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Effect of Victimization and the Police Response on Citizens' Attitudes Toward Police

NCJ Number
Journal of Police Science and Administration Volume: 12 Issue: 3 Dated: (September 1984) Pages: 323-332
R J Homant; D B Kennedy; R M Fleming
Date Published
10 pages
Police can reduce negative citizen attitudes toward police derived from victimization by providing crime prevention counseling for citizens.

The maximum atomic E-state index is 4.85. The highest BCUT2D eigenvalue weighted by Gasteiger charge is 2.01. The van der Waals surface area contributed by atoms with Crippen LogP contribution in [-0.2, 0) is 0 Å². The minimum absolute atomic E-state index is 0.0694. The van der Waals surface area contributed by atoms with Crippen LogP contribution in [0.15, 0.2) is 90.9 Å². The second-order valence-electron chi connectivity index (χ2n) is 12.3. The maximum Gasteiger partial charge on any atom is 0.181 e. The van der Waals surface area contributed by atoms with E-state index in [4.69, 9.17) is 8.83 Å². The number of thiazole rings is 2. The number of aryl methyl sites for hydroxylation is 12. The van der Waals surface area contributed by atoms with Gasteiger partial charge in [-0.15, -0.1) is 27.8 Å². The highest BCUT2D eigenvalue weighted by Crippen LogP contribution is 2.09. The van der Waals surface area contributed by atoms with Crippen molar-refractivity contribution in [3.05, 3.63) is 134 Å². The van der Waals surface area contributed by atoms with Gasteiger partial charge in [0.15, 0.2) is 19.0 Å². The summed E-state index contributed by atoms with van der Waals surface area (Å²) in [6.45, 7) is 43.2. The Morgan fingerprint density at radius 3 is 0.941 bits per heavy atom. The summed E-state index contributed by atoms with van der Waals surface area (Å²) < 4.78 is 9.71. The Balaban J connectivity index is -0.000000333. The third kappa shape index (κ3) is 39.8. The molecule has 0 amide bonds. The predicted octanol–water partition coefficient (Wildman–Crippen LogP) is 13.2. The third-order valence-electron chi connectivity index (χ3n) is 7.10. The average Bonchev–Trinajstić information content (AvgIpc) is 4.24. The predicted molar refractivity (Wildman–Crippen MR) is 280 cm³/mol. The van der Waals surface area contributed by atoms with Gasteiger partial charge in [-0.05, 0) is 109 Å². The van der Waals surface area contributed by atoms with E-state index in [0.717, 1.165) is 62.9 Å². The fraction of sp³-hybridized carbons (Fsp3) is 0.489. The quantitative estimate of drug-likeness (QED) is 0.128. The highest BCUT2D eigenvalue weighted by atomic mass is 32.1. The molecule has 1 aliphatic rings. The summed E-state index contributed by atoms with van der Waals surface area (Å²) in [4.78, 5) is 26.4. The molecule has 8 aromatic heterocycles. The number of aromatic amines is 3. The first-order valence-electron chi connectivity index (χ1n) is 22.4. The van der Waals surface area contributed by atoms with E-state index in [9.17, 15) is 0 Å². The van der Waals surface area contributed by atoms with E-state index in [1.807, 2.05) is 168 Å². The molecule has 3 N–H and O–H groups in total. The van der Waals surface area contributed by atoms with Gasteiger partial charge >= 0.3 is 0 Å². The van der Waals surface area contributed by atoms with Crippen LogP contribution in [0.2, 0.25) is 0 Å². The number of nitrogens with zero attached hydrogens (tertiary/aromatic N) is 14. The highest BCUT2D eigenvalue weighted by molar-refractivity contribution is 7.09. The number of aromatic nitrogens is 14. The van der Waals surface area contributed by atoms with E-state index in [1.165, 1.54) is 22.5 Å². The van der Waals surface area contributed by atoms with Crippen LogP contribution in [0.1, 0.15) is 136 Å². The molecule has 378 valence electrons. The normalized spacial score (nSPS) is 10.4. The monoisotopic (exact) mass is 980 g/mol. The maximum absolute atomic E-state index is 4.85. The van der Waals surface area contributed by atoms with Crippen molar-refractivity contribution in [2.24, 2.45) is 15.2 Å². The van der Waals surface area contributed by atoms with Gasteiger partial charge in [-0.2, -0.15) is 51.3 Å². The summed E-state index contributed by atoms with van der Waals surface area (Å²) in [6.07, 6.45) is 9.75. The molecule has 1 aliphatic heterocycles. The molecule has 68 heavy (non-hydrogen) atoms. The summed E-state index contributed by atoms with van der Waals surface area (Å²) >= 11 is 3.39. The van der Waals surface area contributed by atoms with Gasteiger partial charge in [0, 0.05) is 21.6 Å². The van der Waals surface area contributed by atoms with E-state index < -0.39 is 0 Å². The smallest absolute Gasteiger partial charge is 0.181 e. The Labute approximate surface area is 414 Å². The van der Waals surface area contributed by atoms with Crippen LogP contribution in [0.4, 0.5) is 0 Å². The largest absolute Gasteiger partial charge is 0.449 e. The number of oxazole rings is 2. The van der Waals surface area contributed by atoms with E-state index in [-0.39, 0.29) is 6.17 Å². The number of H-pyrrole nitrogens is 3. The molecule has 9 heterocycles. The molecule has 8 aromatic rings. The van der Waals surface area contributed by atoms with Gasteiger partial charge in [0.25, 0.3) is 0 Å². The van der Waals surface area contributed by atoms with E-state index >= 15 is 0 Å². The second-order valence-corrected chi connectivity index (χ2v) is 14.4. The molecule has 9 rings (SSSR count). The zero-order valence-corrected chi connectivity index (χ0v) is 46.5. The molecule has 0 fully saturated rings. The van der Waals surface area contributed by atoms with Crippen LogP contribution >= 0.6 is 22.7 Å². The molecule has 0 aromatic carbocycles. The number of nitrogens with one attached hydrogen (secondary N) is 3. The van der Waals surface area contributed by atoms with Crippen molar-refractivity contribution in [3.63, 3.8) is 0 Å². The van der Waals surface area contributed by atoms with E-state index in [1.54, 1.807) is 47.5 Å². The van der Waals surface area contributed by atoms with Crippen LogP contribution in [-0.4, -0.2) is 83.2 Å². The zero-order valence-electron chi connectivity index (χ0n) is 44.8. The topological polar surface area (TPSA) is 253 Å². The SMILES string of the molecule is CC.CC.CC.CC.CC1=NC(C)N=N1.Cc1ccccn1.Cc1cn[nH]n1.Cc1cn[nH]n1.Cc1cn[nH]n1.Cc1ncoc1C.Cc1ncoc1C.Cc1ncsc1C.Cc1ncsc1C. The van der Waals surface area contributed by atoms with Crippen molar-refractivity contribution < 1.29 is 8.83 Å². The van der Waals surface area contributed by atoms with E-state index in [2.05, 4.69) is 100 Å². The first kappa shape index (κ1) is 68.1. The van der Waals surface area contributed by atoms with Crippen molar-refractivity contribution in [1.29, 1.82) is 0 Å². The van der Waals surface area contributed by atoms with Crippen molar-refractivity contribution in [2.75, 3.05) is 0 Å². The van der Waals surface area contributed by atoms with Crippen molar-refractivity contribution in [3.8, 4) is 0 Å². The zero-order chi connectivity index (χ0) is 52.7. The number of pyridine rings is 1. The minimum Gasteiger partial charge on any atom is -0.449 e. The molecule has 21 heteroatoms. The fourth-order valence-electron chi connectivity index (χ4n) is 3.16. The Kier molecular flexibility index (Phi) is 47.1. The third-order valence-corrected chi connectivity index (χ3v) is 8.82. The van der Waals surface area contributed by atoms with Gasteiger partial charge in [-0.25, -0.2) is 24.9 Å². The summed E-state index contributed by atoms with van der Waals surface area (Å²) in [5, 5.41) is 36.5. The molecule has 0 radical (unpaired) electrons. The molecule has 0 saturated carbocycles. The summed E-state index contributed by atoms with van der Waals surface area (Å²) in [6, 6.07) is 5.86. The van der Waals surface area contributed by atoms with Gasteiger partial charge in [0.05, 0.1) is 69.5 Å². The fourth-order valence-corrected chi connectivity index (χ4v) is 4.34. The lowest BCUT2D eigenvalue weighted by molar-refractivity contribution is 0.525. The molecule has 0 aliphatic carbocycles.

Study data came from questionnaires mailed to 300 Detroit-area households which had experienced a residential burglary between October 1981 and March 1982 and to 300 matched control households. Completed questionnaires came from 70 victims and 73 control subjects. Nonvictims had more favorable attitudes toward the police than did victims. The manner of police followup after a burglary was an important determinant of the changes in victims' attitudes. Victims who received a crime prevention survey had a much more favorable attitude toward the police than did victims without such a survey, although the survey did not totally counteract the effect of victimization on attitudes toward the police. Police departments should recognize that victimizations represent more than a crime problem; they also represent a community relations problem for the police. Officers responding to victims should be alert to indications that the police are being blamed for allowing the crime to happen. The crime prevention survey may produce an increased perception of the police as helpless, but this is not necessarily an undesirable outcome. Overall satisfaction with the police is likely to rebound to the previctimization level. Data tables and a list of 28 references are supplied.